Will Pap smears become a thing of the past?

By Eva Martin of Elm Tree Medical Inc.

As I’ve recently blogged- gone are the days of the annual pap smear. But, is the pap smear itself going to disappear? Currently, most hospitals I know are recommending combined screening- a pap smear and HPV test, but could an HPV test alone take over?

The top seven gynecology organizations in the United States, including the Society for Gynecologic Oncology and the American Society for Colposcopy and Cervical Pathology convened for over a year to discuss the recommendations for cervical cancer screening. The groups officially recommend co-testing and cytology-only testing. However, they also allow for HPV-only testing because it has “equivalent or superior effectiveness.”

How did they come to this conclusion? They examined 12 different studies including hundreds of thousands of women. If a woman has a negative pap smear, she has a 0.8% chance of going on to have precancer in the next three years. If a woman has a negative HPV test result, she has a 0.3% chance of going on to have precancer in the next three years. If she has a negative pap smear and negative HPV, the risk of precancer over the next three years stays at 0.3%. Therefore, a negative HPV test gives more safety reassurance than a negative pap smear. Therefore, the seven organizations have ruled that high risk HPV testing every three years is a reasonable screening protocol.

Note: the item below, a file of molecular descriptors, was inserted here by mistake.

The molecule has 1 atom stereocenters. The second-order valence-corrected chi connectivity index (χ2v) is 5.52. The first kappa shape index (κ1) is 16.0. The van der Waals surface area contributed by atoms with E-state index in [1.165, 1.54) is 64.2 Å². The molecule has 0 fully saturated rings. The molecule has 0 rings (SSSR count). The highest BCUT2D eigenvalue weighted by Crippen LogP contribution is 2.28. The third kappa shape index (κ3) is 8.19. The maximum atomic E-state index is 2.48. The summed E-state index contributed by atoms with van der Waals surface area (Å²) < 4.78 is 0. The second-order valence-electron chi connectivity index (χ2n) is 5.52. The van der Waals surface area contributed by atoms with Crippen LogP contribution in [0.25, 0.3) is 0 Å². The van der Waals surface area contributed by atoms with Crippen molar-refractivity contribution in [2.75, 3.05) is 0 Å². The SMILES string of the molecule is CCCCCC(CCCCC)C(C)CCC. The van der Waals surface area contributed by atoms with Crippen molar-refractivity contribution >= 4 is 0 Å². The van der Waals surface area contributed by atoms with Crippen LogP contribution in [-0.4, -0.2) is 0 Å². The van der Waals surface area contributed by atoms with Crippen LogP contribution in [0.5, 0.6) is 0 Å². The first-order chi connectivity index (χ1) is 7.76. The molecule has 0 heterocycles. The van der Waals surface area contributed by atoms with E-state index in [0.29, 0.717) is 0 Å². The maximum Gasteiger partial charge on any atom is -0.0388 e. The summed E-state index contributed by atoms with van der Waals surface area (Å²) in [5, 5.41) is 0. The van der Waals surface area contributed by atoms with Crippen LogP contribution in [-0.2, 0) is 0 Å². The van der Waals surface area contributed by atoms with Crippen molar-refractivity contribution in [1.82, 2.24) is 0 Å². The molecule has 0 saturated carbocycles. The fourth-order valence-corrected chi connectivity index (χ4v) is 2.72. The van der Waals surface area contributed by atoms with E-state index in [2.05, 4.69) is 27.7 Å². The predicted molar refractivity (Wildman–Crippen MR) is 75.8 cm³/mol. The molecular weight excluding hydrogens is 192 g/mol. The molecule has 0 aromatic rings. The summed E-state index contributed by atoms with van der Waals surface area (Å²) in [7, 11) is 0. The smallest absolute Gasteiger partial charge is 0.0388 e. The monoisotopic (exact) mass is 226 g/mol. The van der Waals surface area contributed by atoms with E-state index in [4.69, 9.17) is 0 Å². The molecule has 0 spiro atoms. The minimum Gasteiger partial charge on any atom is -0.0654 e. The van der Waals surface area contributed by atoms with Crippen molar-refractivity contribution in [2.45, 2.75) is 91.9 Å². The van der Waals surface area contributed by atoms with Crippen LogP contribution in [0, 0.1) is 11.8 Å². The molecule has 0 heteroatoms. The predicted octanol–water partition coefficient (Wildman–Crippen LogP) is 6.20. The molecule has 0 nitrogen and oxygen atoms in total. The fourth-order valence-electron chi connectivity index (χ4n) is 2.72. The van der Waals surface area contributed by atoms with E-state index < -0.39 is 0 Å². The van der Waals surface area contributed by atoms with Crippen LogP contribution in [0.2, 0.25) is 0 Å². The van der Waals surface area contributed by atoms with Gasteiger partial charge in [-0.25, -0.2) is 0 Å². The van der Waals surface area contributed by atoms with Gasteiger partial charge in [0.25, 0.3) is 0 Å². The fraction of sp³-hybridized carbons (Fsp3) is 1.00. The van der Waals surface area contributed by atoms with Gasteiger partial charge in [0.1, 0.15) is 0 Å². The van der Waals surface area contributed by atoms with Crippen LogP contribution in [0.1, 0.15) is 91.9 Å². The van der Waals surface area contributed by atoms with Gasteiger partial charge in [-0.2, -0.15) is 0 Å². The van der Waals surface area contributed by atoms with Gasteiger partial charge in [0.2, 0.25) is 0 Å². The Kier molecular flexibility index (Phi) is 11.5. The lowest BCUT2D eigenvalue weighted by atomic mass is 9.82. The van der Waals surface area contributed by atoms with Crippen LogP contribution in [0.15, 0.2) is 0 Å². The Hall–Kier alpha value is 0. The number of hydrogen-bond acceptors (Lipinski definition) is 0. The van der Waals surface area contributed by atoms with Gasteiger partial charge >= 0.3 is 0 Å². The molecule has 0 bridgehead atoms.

What happens if the HPV test is positive? First of all- it depends on what type of HPV was detected. HPV 16 and 18 cause 70% of all cervical cancers, so these require the most intensive response- colposcopy. For instance, 25% of women with a positive HPV 16 test result will go on to have precancer or worse in the next three years. During a colposcopy, a doctor examines the cervix under a special microscope called a colposcope and takes biopsies of the tissue for further pathological examination. If the test result is positive for another of the over 100 known types of HPV, then a pap smear is recommended. If the pap smear is abnormal, then she goes on to have a colposcopy. If the pap smear is normal, then she should follow up in 1 year.

Over the last 30 years, women and their doctors have decreased cervical cancer by half, largely thanks to screening. But- this is not enough! Novel screening protocols may allow us to help the 12,000 women who will receive a new diagnosis of cervical cancer this year and the 4,200 who will die from cervical cancer. Remember to get your cervical cancer screening- whether that is a pap, HPV test, or both!